DE: I love showing at Summer in the Rockies! The Colorado horse park does a great job with the show and always has fun activities like the Grand Prix and goat yoga!? I also grew up showing at this venue since I was 7 in pony club.

Gary and Devon Sailing Over the Breast Cancer Jump at The Colorado Horse Park

HH: Do you have any good luck charms or are you superstitious about anything?

DE: I show in the same pair of (washed) socks: unicorns pooping rainbows. So there’s that.

HH: If you weren’t riding and showing what do you think you’d be doing?

DE: Being more involved in the cancer community! I have made some wonderful friends and met some truly inspirational people and I would love to help others on their cancer journey. It’s not a club anyone wants to be apart of, but there are some pretty great people you get to meet.

Picture Credit: White Fence Photography

HH: Who is Kirbi? Tell us a little about yourself …

KS: Recent graduate from CU Denver. I’m studying to get my insurance license to go work for my dad. I’d do anything for my family or barn family no matter what the situation. 

HH: What horse(s) do you have right now and what are you working on?

KS: I have my 8 year old Hanoverian gelding “Oh Man” or Ollie. We’re working on consistency and for us to let everything come to us instead of overthinking. 

HH: What are some of your accomplishments this year and what are your future goals?

KS: Moving up to the 3’3” AO’s is a big step for us. I just want showing to be competitive for us and fun. 

Ollie and Kirbi in Estes Park

HH: Who do you idolize in the sport?

KS: I idolize my trainer, Andrea van Meenen, because she’s patient and fair. She’s not afraid to push me which is what I need to get better each round.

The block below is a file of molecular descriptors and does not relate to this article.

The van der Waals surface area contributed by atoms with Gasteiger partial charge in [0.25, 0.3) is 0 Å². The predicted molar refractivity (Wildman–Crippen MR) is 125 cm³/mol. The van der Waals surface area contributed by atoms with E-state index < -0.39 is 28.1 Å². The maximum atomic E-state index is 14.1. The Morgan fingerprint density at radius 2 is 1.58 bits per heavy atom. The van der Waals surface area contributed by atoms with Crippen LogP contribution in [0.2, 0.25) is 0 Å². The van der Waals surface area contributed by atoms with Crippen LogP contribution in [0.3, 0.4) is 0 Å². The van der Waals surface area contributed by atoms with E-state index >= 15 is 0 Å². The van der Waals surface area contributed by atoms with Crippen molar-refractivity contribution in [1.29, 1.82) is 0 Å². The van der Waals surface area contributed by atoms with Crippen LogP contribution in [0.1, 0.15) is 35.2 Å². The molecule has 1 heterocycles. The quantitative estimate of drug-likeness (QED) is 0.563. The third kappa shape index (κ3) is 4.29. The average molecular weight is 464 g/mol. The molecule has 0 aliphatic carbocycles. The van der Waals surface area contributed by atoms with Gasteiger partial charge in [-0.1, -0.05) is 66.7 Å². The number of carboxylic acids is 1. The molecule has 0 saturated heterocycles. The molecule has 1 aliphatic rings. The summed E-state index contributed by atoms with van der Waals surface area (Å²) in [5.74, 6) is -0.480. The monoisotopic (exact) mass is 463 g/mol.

HH: Who have you ridden with and what have you taken from each trainer?

KS: I’ve only ridden with Andrea in the showing world. Being with the same trainer since I was 15 really benefits myself and my horse because she knows me so well. 

HH: If your horse(s) was/were a person who do you think he/she would be like?

KS: I think he would be me. We both have opinions that we aren’t afraid to express. We love the people we’re close to but are also weary of people we don’t know well. 

HH: What is always in your tack trunk? 

KS: Sunscreen! His delicate nose and legs need all the sun protection he can get! Peppermints too. When we have a good round he deserves a peppermint. 

HH: What’s your favorite show and why? 

Big Love

KS: Estes Park is my favorite show. Being up in the mountains with the lake makes it feel like you’ve gone to BC or Oregon. Nice to feel like we’re out of state when in reality we’re close to home. 

HH: Do you have any good luck charms or are you superstitious about anything?

KS: I just need to be under caffeinated and awake enough to remember a course and not overthink.

Estes Park, CO

HH: If you weren’t riding and showing what do you think you’d be doing?

KS: Watching a horse show online or in person. I have other interest but I love this and can’t imagine not being in it. 

Pictures courtesy of: White Fence Photography and Core Equine Photography.